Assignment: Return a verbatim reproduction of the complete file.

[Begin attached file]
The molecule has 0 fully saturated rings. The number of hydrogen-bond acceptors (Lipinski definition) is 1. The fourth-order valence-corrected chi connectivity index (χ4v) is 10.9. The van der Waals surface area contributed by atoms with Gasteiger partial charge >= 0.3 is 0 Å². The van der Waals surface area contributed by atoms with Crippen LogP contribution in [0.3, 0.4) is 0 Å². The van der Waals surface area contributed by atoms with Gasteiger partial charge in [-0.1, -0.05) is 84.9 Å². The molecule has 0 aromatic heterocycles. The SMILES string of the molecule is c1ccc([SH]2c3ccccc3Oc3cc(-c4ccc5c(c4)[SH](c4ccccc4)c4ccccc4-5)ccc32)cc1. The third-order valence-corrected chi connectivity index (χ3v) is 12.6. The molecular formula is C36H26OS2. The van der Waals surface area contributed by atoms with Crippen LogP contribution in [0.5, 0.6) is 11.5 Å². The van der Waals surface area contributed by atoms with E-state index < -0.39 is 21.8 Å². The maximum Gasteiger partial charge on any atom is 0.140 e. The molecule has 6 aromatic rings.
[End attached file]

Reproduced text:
The molecule has 0 fully saturated rings. The number of hydrogen-bond acceptors (Lipinski definition) is 1. The fourth-order valence-corrected chi connectivity index (χ4v) is 10.9. The van der Waals surface area contributed by atoms with Gasteiger partial charge >= 0.3 is 0 Å². The van der Waals surface area contributed by atoms with Crippen LogP contribution in [0.3, 0.4) is 0 Å². The van der Waals surface area contributed by atoms with Gasteiger partial charge in [-0.1, -0.05) is 84.9 Å². The molecule has 0 aromatic heterocycles. The SMILES string of the molecule is c1ccc([SH]2c3ccccc3Oc3cc(-c4ccc5c(c4)[SH](c4ccccc4)c4ccccc4-5)ccc32)cc1. The third-order valence-corrected chi connectivity index (χ3v) is 12.6. The molecular formula is C36H26OS2. The van der Waals surface area contributed by atoms with Crippen LogP contribution in [0.5, 0.6) is 11.5 Å². The van der Waals surface area contributed by atoms with E-state index < -0.39 is 21.8 Å². The maximum Gasteiger partial charge on any atom is 0.140 e. The molecule has 6 aromatic rings.